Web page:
The Cullis’: ‘Proud to be a fourth generation family business’

Cullis's Amusements Bacta Year of the Coast
Share this article

As part of its Year of the Coast campaign, Bacta took to Scotland to trace the history of Cullis’s Amusements and where it stands today – at the heart of Scotland’s communities stretching from Glasgow to the south west of the country.


Cullis’s Amusements was established in 1962 by Jack Cullis in the Scottish seaside town of Largs. Jack came from a travelling showmen’s family and was President of the Showmen’s Guild of Great Britain from 1955 to 1957. By the early sixties, the travelling life was becoming tiresome for Jack and his family. He sought out a permanent location, settling on the West coast of Scotland with his wife Rose and their family. Jack was the grandfather and great grandfather of the current partners.

CullisJack opened a second site with his two sons, Jack Jnr. and Denis, 13 miles south of Largs in the seaside town of Saltcoats just a year later in 1963. “My father Billy came into the business in 1966 when he was just 15. The business was comprised of prize bingo and cash bingo sites but in the early seventies, we also started operating Arcade equipment” says Joseph Cullis, grandson of Jack Jnr. who joined the business full time in 1990.

John-Craig Cullis
John-Craig Cullis

“In the early 2000’s we were operating six sites stretching from the south side of Glasgow to the south west of Scotland in Dumfries. Recently, the business has been streamlined to three sites. I oversee our head office and FEC in Saltcoats. My younger brother, John-Craig, operates our FEC in Largs and my wife Suzanne operates our AGC in Dumfries. We currently have 30 employees which rises to 35 in the summer season”. In addition, the family have established a successful property business over the last 15 years. “We take a very hands-on approach with our business. My parents, Billy and Ray are still involved in day-to-day operations, especially throughout the summer season. We are very proud that we are a fourth- generation family business.”

A momentous occasion for the family was when they celebrated 50 years of trading in 2012. “We celebrated by holding a party in our premises in Saltcoats. To mark the event, long-time friend and avid supporter of the Amusement industry, David Lambie retired labour MP presented our oldest customer with a cheque to mark her 100th birthday. The business has faced some challenges throughout its 58 years such as the introduction of the smoking ban, the 2008 financial crisis and presently, the Covid-19 crisis.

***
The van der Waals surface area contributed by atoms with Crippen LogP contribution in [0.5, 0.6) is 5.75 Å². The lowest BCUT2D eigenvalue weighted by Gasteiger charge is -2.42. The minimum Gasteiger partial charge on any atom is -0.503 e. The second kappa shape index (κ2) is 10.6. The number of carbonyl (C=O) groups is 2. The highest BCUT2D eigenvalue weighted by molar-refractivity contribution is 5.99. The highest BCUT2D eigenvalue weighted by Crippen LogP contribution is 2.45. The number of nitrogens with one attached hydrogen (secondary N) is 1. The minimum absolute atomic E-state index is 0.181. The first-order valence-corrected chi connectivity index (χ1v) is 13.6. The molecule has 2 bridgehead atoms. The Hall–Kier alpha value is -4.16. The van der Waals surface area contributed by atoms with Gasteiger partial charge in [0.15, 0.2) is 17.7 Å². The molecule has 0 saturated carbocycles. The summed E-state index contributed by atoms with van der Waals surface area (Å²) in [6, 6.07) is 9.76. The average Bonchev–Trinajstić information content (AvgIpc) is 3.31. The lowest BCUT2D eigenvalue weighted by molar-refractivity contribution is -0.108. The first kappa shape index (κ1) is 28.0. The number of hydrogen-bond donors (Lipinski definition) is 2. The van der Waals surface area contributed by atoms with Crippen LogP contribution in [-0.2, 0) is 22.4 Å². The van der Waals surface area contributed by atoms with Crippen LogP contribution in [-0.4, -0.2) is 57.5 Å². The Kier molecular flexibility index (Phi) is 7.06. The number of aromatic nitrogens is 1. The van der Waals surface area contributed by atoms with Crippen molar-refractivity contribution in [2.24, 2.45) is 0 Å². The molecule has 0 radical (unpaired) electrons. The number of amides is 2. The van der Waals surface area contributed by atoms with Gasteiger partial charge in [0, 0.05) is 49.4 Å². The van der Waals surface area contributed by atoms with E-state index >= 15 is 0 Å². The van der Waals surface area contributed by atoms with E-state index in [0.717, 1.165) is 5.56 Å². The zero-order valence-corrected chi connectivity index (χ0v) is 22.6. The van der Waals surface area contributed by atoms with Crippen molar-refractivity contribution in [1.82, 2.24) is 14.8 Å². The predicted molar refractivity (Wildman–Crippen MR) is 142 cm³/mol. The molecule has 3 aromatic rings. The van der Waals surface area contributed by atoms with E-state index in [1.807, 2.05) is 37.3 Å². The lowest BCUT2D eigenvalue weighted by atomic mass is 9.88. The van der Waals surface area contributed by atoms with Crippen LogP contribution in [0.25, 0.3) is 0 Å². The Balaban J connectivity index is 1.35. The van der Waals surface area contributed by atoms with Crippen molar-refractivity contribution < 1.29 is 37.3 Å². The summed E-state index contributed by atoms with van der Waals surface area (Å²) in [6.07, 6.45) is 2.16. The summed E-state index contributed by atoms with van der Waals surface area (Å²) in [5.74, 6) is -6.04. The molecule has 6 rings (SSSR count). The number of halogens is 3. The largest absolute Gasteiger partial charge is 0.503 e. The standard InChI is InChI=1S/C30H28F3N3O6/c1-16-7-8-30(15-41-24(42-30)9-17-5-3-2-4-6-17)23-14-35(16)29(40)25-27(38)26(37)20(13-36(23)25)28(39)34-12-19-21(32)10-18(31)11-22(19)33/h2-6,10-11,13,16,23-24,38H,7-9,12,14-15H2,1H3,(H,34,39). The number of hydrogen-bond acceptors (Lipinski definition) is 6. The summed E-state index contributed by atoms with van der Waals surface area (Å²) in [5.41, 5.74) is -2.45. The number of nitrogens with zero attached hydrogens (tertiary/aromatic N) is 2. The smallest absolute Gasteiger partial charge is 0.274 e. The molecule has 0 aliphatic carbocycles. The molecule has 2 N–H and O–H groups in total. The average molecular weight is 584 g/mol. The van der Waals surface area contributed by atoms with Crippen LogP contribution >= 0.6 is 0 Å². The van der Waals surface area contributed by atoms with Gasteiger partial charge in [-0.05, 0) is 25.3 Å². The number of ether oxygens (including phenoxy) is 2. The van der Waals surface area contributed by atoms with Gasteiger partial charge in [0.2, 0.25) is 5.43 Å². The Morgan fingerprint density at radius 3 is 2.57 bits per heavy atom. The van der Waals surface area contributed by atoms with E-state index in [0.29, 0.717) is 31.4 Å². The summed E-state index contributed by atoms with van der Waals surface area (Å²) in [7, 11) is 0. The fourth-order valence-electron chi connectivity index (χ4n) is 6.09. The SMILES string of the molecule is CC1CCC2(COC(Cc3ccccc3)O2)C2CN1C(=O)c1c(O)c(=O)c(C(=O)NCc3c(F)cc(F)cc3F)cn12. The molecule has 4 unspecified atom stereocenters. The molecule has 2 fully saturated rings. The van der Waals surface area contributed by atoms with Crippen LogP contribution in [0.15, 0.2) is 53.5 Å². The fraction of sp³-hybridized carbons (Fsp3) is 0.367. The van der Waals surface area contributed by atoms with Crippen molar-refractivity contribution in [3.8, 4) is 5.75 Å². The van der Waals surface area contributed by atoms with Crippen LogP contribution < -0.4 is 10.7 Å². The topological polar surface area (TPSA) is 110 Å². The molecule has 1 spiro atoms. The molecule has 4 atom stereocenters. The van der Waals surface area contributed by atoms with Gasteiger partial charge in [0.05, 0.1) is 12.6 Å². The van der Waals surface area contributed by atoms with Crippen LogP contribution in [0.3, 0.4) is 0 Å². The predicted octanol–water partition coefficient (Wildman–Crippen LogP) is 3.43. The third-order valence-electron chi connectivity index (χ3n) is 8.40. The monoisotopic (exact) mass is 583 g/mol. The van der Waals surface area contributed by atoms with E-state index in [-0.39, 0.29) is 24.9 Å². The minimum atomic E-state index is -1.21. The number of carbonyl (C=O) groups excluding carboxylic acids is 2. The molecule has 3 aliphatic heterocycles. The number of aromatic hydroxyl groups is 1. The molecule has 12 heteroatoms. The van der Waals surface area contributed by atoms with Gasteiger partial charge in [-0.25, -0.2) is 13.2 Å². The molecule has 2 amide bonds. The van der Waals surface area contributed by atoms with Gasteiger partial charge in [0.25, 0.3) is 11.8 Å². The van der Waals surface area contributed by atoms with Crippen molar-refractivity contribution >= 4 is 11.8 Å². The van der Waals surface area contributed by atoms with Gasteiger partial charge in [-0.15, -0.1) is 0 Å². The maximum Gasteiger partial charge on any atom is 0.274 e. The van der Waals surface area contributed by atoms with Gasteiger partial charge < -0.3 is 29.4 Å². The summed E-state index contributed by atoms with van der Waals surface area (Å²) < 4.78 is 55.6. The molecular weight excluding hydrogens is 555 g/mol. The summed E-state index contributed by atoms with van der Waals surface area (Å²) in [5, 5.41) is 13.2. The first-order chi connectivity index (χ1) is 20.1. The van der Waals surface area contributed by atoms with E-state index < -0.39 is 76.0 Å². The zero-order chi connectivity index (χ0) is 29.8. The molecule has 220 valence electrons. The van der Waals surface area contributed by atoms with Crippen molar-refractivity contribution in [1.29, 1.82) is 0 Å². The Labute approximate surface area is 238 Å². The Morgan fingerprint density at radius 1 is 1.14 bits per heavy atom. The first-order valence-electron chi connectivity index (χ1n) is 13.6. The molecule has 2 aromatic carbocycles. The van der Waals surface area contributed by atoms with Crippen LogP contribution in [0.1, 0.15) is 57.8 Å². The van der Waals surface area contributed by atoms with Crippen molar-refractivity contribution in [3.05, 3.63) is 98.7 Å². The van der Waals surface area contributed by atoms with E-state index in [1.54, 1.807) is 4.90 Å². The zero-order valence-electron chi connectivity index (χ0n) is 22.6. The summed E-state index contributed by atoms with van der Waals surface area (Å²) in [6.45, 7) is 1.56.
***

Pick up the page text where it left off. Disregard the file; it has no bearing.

“It was a huge worry when we closed our doors on March 20 for the foreseeable future,” says Joseph, “my biggest concern was for our staff, most of whom have been with us for many years.” Thankfully, the business has taken advantage of the government’s furlough scheme and benefitted from the grant scheme awarded to the leisure sector. However, Joseph highlights that the FEC sector faces immense challenges operating under social distancing guidelines.

Cullis AmusementsAs for investment in the seaside, Cullis’s Amusements has a mixed experience. Largs is an affluent seaside town attracting many visitors due to its picturesque seafront and high profile sporting and cultural events. This includes the annual Viking festival and yachting regattas. The town is also home to the Inverclyde National Sports Training Centre which is a well known education centre for world-renowned football coaches.

CullisSaltcoats derives its name from the salt harvesting industry and is part of the ‘Three Towns’ which includes Ardrossan and Stevenston. In the sixties and seventies, Saltcoats was a popular destination for Glaswegian holiday makers. The town would be extremely busy with families travelling from all over Scotland to go ‘doon the water’. Unfortunately, in recent years, a lack of investment and job opportunities has meant that Saltcoats is no longer as popular with domestic tourists.

Joseph Cullis is the Scottish Regional Chairman of bacta and Cullis’s Amusements has been a member since 1978. Looking to the future, Joseph is optimistic that the British public will take part in the regeneration of their seaside towns and realise their importance to our nation’s heritage.

Share this article